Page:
You're Not the Only One Buying Here


Famed money manager Peter Lynch gave us the inside scoop on how to look at insider transactions. Executives can sell their stock for any reason, he said, but they only buy for one: They think the price is going to go up!

Today, I've highlighted a handful of insiders who have made big purchases of their own company's stock in the past week. These aren't executives getting big chunks of shares from option grants. Rather, they're insiders putting their own money on the line, buying shares at market prices. I then paired that information with insights from the members of Motley Fool CAPS to see whether they think the stock has the same prospects the insiders do.


Insider, Position

Market Value of Transactions

CAPS Rating(out of 5)

Cintas (NAS: CTAS)

Scott Farmer, CEO

$17.8 million


Leap Wireless (NAS: LEAP)

Mark Rachesky, director

$30.1 million


Legg Mason (NYS: LM)

Nelson Peltz, director

$22.2 million


Sources:, Motley Fool CAPS.

Although following the lead of insiders can be profitable, we still recommend you do further due diligence to determine whether these stocks ought to be sold from your own portfolio -- or would make a good addition! So this isn't a list of stocks to sell or buy, but just the inside track on companies you might want to check out further.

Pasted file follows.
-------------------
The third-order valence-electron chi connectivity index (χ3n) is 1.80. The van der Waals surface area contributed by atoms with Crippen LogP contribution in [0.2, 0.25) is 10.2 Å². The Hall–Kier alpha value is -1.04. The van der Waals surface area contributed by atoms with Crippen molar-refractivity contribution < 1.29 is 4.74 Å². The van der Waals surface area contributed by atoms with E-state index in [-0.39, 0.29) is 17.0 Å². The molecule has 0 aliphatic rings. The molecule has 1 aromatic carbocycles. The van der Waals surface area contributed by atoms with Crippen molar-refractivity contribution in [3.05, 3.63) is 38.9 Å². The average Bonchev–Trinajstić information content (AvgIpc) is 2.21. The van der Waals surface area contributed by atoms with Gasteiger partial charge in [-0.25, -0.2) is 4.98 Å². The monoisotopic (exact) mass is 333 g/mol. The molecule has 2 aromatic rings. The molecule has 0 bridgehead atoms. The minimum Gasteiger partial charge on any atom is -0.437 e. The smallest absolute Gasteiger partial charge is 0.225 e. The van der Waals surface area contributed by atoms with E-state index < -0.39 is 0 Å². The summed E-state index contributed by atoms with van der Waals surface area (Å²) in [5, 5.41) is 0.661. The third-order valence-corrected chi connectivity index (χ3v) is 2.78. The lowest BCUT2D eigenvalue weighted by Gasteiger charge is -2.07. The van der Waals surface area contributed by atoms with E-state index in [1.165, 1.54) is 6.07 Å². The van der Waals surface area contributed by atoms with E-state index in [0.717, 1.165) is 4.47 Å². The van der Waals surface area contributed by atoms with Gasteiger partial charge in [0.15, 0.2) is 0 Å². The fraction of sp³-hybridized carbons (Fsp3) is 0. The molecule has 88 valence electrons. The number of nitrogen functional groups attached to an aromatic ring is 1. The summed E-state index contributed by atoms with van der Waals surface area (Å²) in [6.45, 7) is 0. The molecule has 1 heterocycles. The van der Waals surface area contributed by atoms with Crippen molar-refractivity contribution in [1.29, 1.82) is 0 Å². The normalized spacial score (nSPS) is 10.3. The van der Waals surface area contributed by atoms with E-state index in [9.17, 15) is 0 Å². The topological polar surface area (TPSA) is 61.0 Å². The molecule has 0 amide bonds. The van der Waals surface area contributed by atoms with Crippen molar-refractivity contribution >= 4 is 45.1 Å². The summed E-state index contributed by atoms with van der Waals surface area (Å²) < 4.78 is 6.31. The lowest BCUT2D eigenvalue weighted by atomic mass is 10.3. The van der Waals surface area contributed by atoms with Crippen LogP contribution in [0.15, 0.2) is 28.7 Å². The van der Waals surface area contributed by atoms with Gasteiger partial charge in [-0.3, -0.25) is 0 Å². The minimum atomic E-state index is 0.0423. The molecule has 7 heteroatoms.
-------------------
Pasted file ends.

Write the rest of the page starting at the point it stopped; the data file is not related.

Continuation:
A uniform way of thinking
If we're going to see evidence of a recovering economy, proof of it will pop up in unlikely places. Uniform rental leader Cintas would be one of them.

Restaurants, hotels, hospitals, and a variety of other service industries rely upon the daily uniforms that employees of these businesses wear. In large part, they get them from Cintas, so when the economy is sick, Cintas doesn't rent or lease as many. When healthy, the reverse is true. Its fourth-quarter earnings last month indicated that the economy was getting healthier as sales rose organically 8% from last year.

Not only is the CEO buying shares of his company, but Cintas itself has also been a buyer, spending more than $700 million repurchasing shares. With the repurchase program now completed and the stock plummeting as a result of the frenzy gripping the market after Standard & Poor's downgraded the United States, the CEO apparently thought his shares were just too cheap to pass up.

With 98% of the CAPS All-Star members who've rated Cintas thinking it will outperform the broad market indexes, no doubt they feel the same way about its stock, which has since bounced 15% from the lows it hit during the turmoil. There's no uniformity of opinion on the Cintas CAPS page, however, so head over and tell us whether you think it can continue growing from here.

Keeping an eye on things
Apparently, no matter where you fall on the wireless spectrum, the industry has become this year's solar craze. Every player's stock seems to be popping.